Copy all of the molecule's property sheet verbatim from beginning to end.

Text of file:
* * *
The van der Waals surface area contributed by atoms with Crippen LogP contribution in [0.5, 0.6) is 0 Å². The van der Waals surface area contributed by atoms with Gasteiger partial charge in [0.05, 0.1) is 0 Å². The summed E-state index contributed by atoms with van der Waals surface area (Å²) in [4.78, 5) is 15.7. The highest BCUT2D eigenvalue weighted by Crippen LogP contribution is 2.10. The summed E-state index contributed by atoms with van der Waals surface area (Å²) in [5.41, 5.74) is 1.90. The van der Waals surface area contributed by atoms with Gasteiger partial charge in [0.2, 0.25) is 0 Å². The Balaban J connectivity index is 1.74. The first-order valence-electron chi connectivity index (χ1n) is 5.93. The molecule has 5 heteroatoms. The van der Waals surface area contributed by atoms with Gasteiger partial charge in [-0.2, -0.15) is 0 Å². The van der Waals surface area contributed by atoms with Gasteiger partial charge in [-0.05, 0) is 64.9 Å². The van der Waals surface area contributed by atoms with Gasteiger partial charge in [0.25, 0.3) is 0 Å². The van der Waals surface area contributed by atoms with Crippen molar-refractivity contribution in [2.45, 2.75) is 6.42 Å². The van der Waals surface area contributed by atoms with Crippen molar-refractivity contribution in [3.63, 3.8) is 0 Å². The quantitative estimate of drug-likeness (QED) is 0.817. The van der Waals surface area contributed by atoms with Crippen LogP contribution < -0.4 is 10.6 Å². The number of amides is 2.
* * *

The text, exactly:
The van der Waals surface area contributed by atoms with Crippen LogP contribution in [0.5, 0.6) is 0 Å². The van der Waals surface area contributed by atoms with Gasteiger partial charge in [0.05, 0.1) is 0 Å². The summed E-state index contributed by atoms with van der Waals surface area (Å²) in [4.78, 5) is 15.7. The highest BCUT2D eigenvalue weighted by Crippen LogP contribution is 2.10. The summed E-state index contributed by atoms with van der Waals surface area (Å²) in [5.41, 5.74) is 1.90. The van der Waals surface area contributed by atoms with Gasteiger partial charge in [0.2, 0.25) is 0 Å². The Balaban J connectivity index is 1.74. The first-order valence-electron chi connectivity index (χ1n) is 5.93. The molecule has 5 heteroatoms. The van der Waals surface area contributed by atoms with Gasteiger partial charge in [-0.2, -0.15) is 0 Å². The van der Waals surface area contributed by atoms with Gasteiger partial charge in [-0.05, 0) is 64.9 Å². The van der Waals surface area contributed by atoms with Gasteiger partial charge in [0.25, 0.3) is 0 Å². The van der Waals surface area contributed by atoms with Crippen molar-refractivity contribution in [2.45, 2.75) is 6.42 Å². The van der Waals surface area contributed by atoms with Crippen molar-refractivity contribution in [3.63, 3.8) is 0 Å². The quantitative estimate of drug-likeness (QED) is 0.817. The van der Waals surface area contributed by atoms with Crippen LogP contribution < -0.4 is 10.6 Å². The number of amides is 2.